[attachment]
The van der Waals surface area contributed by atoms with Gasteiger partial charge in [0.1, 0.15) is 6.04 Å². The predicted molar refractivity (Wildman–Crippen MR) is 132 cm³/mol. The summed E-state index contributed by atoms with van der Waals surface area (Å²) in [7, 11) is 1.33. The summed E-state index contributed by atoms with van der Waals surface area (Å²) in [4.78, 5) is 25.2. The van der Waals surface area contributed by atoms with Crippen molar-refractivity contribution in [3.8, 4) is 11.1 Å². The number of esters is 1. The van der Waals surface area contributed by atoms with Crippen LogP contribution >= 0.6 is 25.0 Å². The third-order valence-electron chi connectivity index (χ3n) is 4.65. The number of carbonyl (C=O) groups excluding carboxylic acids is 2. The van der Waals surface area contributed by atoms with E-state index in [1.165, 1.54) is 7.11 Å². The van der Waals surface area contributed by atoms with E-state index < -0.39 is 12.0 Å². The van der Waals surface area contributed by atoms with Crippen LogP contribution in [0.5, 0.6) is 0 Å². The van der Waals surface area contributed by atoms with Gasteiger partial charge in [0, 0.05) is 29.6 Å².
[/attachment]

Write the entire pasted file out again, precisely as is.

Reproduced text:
The van der Waals surface area contributed by atoms with Gasteiger partial charge in [0.1, 0.15) is 6.04 Å². The predicted molar refractivity (Wildman–Crippen MR) is 132 cm³/mol. The summed E-state index contributed by atoms with van der Waals surface area (Å²) in [7, 11) is 1.33. The summed E-state index contributed by atoms with van der Waals surface area (Å²) in [4.78, 5) is 25.2. The van der Waals surface area contributed by atoms with Crippen molar-refractivity contribution in [3.8, 4) is 11.1 Å². The number of esters is 1. The van der Waals surface area contributed by atoms with Crippen LogP contribution >= 0.6 is 25.0 Å². The third-order valence-electron chi connectivity index (χ3n) is 4.65. The number of carbonyl (C=O) groups excluding carboxylic acids is 2. The van der Waals surface area contributed by atoms with E-state index in [1.165, 1.54) is 7.11 Å². The van der Waals surface area contributed by atoms with E-state index < -0.39 is 12.0 Å². The van der Waals surface area contributed by atoms with Crippen LogP contribution in [0.5, 0.6) is 0 Å². The van der Waals surface area contributed by atoms with Gasteiger partial charge in [0, 0.05) is 29.6 Å².